National Geographic : 1951 Apr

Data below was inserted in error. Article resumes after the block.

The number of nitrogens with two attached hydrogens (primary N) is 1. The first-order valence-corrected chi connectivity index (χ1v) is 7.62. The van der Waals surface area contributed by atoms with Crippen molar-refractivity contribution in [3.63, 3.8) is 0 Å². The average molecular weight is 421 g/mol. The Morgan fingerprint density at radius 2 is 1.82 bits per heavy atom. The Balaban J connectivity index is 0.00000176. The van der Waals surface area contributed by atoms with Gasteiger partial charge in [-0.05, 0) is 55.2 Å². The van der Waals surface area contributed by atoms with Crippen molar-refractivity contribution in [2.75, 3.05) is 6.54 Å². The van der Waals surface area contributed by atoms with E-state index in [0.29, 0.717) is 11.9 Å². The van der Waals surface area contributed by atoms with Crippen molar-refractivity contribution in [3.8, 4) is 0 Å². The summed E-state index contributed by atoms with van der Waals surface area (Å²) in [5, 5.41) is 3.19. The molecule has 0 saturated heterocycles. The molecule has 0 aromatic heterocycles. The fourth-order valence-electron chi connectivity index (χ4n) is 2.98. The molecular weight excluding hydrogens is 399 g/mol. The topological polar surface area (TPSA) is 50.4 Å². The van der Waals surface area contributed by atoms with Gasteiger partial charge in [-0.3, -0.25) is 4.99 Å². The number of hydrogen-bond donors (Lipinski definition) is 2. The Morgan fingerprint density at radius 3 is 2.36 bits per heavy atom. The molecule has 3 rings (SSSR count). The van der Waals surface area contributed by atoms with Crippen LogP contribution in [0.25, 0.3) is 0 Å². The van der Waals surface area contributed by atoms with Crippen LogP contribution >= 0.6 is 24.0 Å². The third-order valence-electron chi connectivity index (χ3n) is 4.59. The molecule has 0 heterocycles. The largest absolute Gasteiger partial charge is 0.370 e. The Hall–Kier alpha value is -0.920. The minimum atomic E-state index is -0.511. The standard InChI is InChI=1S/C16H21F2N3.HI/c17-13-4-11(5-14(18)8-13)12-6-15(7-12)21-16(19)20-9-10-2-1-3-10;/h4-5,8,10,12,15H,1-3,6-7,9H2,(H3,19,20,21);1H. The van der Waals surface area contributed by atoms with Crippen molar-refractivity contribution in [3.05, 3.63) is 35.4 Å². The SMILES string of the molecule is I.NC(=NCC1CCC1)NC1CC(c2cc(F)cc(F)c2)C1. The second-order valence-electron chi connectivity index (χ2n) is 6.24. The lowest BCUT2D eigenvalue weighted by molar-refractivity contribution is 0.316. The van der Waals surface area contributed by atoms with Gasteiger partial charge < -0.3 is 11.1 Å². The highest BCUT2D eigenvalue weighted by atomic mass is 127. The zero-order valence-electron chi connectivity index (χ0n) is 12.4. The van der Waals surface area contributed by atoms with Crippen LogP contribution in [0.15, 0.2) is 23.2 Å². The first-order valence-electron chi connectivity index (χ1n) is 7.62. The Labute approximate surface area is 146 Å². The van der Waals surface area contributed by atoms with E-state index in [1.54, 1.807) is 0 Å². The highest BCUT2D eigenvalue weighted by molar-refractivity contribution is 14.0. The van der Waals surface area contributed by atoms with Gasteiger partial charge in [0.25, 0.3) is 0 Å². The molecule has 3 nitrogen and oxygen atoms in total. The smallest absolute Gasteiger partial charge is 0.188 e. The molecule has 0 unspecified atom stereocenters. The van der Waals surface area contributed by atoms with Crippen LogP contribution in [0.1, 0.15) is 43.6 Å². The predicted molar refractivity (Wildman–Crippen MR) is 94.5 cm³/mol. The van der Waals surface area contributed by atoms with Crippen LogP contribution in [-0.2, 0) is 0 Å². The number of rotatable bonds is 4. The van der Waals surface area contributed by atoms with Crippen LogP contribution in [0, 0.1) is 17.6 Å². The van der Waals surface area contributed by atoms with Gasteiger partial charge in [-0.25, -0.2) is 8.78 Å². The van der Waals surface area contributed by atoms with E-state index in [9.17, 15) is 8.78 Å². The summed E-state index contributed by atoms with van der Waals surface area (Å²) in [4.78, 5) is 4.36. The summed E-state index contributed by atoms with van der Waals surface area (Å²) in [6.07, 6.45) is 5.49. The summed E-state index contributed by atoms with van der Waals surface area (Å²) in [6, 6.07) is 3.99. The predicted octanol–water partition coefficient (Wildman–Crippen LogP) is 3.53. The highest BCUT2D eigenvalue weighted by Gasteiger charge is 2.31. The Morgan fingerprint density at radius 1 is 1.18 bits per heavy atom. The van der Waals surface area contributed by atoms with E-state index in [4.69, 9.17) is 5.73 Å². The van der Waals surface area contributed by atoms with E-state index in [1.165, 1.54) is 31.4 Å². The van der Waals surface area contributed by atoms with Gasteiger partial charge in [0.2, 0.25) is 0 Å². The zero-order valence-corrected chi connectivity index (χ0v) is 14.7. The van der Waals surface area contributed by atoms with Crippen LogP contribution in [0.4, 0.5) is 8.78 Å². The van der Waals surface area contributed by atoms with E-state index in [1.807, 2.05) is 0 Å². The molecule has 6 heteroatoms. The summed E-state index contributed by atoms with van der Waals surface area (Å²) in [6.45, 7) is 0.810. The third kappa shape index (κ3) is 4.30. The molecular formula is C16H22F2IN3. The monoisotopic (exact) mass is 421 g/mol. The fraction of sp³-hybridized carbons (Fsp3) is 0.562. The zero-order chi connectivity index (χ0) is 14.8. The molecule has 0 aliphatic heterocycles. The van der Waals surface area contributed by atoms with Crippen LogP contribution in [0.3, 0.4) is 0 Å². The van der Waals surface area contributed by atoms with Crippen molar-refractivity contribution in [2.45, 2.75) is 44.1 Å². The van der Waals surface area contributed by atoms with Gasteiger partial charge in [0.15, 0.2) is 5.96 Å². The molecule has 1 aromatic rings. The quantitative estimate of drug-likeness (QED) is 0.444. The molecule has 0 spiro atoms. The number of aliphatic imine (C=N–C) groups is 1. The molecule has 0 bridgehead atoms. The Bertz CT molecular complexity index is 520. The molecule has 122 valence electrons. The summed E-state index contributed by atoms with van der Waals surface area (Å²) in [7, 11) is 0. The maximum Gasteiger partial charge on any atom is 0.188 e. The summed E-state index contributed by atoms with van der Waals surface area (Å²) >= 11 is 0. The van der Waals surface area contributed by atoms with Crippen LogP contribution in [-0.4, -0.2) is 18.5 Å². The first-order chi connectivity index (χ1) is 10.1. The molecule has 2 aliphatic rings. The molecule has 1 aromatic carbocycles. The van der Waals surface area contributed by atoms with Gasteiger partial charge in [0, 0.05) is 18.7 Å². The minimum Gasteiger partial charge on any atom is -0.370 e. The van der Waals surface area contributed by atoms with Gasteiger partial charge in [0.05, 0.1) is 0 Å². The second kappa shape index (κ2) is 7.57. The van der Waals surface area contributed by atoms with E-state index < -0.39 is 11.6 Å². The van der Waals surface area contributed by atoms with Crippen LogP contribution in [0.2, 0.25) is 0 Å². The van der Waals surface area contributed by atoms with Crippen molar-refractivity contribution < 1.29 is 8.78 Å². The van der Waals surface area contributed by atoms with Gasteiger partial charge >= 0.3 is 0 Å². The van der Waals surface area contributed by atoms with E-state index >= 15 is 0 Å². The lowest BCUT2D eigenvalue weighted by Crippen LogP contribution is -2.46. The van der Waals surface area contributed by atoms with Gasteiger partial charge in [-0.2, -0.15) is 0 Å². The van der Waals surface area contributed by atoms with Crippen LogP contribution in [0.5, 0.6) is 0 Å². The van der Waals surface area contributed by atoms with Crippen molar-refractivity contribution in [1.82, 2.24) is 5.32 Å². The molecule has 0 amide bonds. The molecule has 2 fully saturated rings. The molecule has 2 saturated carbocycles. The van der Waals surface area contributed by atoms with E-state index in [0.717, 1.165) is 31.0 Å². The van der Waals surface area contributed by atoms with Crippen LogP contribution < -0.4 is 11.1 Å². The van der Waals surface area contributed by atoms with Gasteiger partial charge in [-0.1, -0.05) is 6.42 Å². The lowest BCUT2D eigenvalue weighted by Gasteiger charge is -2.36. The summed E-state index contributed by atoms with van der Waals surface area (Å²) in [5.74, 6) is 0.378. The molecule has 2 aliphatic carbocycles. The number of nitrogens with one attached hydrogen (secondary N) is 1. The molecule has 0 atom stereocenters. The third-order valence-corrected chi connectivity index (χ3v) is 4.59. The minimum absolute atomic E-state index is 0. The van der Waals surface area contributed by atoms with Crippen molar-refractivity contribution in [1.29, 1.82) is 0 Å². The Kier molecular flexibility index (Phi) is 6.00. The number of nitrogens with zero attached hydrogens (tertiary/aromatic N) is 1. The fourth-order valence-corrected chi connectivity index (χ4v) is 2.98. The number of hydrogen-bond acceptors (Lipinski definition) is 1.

551 American Eskimos, Three Miles from Russia, Skid a Skin Boat into the Boundary Channel Since the glacial age the Diomedes, two islands in the Bering Strait, have served as steppingstones between Asia and America. In 1867 Russia sold Little Diomede to the United States, but retained Big Diomede, three miles away. Each island supports an Eskimo village. Their inhabitants scratch a living from sea and land by hunting whales, walruses, seals, bears, and foxes. Little Diomede families, living closer to Siberia than to Alaska, used to trade with their Russian neighbors. Soviet and American citizens, oblivious of passports and politics, commuted between the islands; they intermarried. United States cigarettes, tea, flour, and sugar bought Siberian furs and walrus-tusk ivory. During the summer of 1948 a little Iron Curtain was clamped down in Bering Strait. Russian soldiers impris oned 18 Little Diomede traders visiting Big Diomede. For 52 days the captives existed on black bread and watery soup while Soviet officers questioned them about Alaskan defenses. Released, they returned home starving. Hunters and youngsters here slide an umiak down to the channel facing snow-flecked Big Diomede. Their walrus-hide boat shows two changes in the last 2,000 years: steam-bent hardwood ribs and outboard motor. Once out of water, the umiak will be placed on a rack to dry out lest soggy skins rot (page 559).